Friday, February 06, 2009

Hot Bloggin': Sick As A Dog Edition


I'm usually fit as a fiddle, but currently I'm as sick as a dog (where do these expressions come from anyway? Any reader who can tell us the origin of either of those phrases will get a cookie as reward). I'm looking forward to a day of hot liquids, rest, perhaps a video and a visit to my physician. How nice to know that even as I languish on my bed of sickness, I could hasten my recovery with some hot Baha'i bloggin':

Baha'i Perspectives, the Jedi Master of Baha'i blogs offers the cheerful topic of God's Wrath

A Baha'i Perspective on Islam reminds us that when it comes to trying to discredit someone's religion, there's nothing new under the sun

Correlating remarks on a new sociology of religion

Baha'i Faith In Egypt has a remarkable essay on the Baha'i minority in that country

Barnabas chronicles the ongoing absurdities confronting the Baha'is of Egypt

Doberman Pizza has a prayer cast. What a concept!

Football and Faith ponders the eyes of perfection

Gems of Oneness shares a little T.I.A. with us

Iran Press Watch features a letter that you need to read!

Moving Pictures discusses Bill Murray's "Groundhog Day"

Povo De Baha takes on the Fundamentalism Bus

Sliding Thoughts endorses some fine Baha'i inspired music





4 comments:

  1. From http://www.phrases.org.uk :

    As fit as a fiddle

    Meaning

    Very fit and well.

    Origin

    Of course the 'fiddle' here is the colloquial name for violin. 'Fit' didn't originally mean healthy and energetic, in the sense it is often used nowadays to describe the inhabitants of gyms. When this phrase was coined 'fit' was used to mean 'suitable, seemly', in the way we now might say 'fit for purpose'.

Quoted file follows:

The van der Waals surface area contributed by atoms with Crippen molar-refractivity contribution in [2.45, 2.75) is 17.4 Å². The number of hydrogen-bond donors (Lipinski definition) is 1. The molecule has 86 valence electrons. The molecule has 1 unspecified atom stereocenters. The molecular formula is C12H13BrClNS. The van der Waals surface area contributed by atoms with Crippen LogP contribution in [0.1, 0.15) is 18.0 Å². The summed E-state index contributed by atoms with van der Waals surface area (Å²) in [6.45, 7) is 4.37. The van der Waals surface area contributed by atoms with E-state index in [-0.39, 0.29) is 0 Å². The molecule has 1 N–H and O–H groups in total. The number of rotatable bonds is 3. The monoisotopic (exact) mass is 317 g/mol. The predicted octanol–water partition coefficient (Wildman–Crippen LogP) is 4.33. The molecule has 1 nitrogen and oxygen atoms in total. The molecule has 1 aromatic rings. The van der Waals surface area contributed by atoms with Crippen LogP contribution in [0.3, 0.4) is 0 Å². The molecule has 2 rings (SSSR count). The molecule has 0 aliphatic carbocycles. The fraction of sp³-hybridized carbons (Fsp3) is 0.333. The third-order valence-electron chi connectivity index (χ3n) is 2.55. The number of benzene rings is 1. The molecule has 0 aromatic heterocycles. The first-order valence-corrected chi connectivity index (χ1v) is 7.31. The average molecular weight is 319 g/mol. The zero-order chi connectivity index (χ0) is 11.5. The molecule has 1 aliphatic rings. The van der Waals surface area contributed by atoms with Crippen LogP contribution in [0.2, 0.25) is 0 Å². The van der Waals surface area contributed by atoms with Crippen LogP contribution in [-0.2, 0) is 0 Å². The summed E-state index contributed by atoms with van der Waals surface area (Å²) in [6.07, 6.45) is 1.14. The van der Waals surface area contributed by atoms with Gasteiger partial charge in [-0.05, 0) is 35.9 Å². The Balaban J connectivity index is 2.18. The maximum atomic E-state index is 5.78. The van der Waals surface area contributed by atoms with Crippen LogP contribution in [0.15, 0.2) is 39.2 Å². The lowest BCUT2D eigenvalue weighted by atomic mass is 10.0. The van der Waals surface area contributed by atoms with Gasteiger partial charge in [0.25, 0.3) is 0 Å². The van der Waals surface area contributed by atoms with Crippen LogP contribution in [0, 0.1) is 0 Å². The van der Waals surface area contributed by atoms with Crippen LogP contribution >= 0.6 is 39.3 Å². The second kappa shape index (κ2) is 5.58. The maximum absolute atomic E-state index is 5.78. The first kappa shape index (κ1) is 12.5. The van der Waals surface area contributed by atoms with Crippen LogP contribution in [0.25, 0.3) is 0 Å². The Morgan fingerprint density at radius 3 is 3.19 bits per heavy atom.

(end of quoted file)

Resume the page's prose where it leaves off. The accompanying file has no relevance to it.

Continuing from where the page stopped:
Thomas Dekker, in The batchelars banquet, 1603 referred to 'as fine as a fiddle':

    "Then comes downe mistresse Nurse as fine as a farthing fiddle, in her petticoate and kertle."

    Not long afterwards, in 1616, there's W. Haughton's English-men for my Money, which includes:

    "This is excellent ynfayth [in faith], as fit as a fiddle."

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  2. anotherworldcitizen, thanks for the research, at least one half of the mystery is solved. We will have to arrange for the receipt of your cookie. Now how about that sick as a dog thing? Anyone?

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  3. From: http://askville.amazon.com/origins-phrase-sick-dog/AnswerViewer.do?requestId=811797

    "Sick as a dog," which means "extremely sick" and dates back to at least the 17th century, is also not so much negative as it is simply descriptive. Anyone who knows dogs knows that while they can and often will eat absolutely anything, on those occasions when their diet disagrees with them the results can be quite dramatic. And while Americans may consider themselves "sick" when they have a bad cold, in Britain that would be called "feeling ill." "Being sick" in Britain usually means "to vomit."

    So to really appreciate the original sense of "sick as a dog," imagine yourself seated in the parlor having tea with the Vicar on a lovely Sunday afternoon, when Fido staggers in from a meal of sun-dried woodchuck and expresses his unease all over your heirloom oriental carpet. It's actually rather amazing that goldfish aren't more popular.

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  4. Larry O., truly extraordinary. I'll have to ask readers about the origins various figures of speech more often. This has been quite an education!

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